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The Dean's Contributory Dinner

Irish Humour Home

Dean Swift once invited to dinner several of the first noblemen and
gentlemen in Dublin. A servant announced the dinner, and the Dean led
the way to the dining-room. To each chair was a servant, a bottle of
wine, a roll, and an inverted plate. On taking his seat, the Dean
desired the guests to arrange themselves according to their own ideas of
precedence, and fall to. The company were astonished to find the table
without a dish or any provisions. The Lord Chancellor, who was present,
said, Mr. Dean, we do not see the joke. Then I will show it you,
answered the Dean, turning up his plate, under which was half-a-crown
and a bill of fare from a neighboring tavern. Here, sir, said he, to
his servant, bring me a plate of goose. The company caught the idea,
and each man sent his plate and half-a-crown. Covers, with everything
that the appetites of the moment dictated, soon appeared. The novelty,
the peculiarity of the manner, and the unexpected circumstances,
altogether excited the plaudits of the noble guests, who declared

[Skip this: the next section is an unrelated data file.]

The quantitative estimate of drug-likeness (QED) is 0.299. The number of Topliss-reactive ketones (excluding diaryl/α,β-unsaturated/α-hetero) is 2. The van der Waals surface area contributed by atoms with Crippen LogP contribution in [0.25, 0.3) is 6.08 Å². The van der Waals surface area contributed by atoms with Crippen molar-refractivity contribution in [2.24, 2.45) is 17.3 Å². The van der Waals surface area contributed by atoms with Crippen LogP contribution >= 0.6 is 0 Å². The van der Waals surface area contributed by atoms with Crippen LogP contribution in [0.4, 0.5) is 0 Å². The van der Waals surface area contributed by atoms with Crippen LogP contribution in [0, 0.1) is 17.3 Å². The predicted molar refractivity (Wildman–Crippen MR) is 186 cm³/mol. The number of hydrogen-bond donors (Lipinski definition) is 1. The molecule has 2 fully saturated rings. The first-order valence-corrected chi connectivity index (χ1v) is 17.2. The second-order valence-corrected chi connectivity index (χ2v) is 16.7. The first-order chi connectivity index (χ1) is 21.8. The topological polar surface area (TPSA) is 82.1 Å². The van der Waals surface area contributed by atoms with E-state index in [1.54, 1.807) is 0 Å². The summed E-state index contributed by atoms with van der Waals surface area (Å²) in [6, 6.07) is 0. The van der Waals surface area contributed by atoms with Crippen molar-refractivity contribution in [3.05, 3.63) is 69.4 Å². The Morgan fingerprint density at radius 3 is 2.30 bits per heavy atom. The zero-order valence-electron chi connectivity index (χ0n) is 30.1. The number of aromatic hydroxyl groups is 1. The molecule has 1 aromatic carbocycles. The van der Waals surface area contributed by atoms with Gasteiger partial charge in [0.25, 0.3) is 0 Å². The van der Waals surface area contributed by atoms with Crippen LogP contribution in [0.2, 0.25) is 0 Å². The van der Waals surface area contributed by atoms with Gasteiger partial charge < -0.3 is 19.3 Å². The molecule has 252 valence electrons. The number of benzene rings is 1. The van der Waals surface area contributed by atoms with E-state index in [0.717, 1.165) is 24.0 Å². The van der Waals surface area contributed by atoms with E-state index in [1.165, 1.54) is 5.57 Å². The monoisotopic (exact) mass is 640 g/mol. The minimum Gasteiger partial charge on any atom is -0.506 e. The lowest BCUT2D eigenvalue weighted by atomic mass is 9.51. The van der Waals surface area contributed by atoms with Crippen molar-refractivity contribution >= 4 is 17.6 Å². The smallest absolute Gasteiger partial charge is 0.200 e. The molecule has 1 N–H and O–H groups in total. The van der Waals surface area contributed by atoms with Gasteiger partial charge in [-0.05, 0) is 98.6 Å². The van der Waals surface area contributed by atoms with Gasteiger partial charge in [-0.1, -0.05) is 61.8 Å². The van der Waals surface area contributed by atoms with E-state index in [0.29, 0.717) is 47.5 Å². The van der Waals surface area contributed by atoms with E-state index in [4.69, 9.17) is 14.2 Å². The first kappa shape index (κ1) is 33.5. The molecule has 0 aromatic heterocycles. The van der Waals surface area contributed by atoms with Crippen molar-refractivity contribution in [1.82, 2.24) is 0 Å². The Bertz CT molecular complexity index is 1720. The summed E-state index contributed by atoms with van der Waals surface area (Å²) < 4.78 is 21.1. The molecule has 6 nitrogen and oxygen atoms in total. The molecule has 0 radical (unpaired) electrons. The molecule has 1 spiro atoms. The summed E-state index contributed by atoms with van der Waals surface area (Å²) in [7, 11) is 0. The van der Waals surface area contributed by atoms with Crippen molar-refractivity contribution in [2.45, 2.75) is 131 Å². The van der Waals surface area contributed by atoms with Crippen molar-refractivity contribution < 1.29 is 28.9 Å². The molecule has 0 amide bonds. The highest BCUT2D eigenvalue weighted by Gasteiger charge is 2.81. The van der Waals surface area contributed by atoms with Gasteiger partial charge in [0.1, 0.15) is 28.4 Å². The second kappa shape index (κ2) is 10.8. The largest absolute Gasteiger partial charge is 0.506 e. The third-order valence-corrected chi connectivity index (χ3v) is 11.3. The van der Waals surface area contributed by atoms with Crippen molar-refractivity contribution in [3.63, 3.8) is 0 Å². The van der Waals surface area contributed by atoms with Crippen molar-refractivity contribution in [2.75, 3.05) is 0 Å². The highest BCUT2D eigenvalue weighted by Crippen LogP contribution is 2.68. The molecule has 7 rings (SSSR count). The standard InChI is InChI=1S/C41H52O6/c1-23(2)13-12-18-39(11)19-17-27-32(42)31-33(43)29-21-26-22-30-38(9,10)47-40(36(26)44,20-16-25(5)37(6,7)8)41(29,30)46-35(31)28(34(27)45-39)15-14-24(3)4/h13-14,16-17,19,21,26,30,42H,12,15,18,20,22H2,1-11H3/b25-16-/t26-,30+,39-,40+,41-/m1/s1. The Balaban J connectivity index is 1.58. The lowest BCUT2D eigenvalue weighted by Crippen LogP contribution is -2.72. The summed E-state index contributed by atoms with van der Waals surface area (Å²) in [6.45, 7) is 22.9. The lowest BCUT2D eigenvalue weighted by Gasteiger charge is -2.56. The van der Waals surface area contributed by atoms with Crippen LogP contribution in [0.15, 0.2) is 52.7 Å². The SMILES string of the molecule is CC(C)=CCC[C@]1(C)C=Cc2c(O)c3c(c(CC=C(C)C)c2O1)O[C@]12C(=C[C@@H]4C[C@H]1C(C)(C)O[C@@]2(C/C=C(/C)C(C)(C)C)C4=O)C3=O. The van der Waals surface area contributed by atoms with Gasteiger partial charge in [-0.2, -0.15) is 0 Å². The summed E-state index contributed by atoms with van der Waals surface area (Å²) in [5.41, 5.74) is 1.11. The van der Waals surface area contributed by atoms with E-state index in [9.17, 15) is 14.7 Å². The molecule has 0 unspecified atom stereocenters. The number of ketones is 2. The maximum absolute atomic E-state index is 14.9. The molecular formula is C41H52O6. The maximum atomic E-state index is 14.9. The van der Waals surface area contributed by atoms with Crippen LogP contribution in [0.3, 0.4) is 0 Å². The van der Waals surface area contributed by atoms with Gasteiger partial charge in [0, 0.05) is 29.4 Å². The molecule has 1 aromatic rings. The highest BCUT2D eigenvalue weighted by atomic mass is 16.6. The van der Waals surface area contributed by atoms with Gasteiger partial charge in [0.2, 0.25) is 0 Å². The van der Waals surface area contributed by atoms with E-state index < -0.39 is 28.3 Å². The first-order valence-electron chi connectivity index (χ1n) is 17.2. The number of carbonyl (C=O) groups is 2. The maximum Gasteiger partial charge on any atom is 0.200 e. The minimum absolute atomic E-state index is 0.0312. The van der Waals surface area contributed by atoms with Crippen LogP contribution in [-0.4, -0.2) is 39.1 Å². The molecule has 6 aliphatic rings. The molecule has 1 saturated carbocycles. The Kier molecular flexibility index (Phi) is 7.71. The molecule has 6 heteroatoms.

themselves particularly gratified by the Dean's entertainment. Well,
said the Dean, gentlemen, if you have dined, I will order dessert. A
large roll of paper, presenting the particulars of a splendid dinner,
was produced, with an estimate of expense. The Dean requested the
accountant-general to deduct the half-crowns from the amount, observing,
that as his noble guests were pleased to express their satisfaction
with the dinner, he begged their advice and assistance in disposing of
the fragments and crumbs, as he termed the balance mentioned by the
accountant-general--which was two hundred and fifty pounds. The company
said, that no person was capable of instructing the Dean in things of
that nature. After the circulation of the finest wines, the most
judicious remarks on charity and its abuse were introduced, and it was
agreed that the proper objects of liberal relief were well-educated
families, who from affluence, or the expectation of it, were reduced
through misfortune to silent despair. The Dean then divided the sum by
the number of his guests, and addressed them according to their
respective private characters, with which no one was, perhaps, better
acquainted. You, my Lords, said the Dean to several young noblemen, I
wish to introduce to some new acquaintance, who will at least make their
acknowledgment for your favors with sincerity. You, my reverend Lords,
addressing the bishops present, adhere so closely to the spirit of the
Scriptures, that your left hands are literally ignorant of the
beneficence of your right. You, my Lord of Kildare, and the two noble
lords near you, I will not entrust with any part of this money, as you
have been long in the usurious habits of lending your own on such
occasions; but your assistance, my Lord of Kerry, I must entreat, as
charity covereth a multitude of sins.

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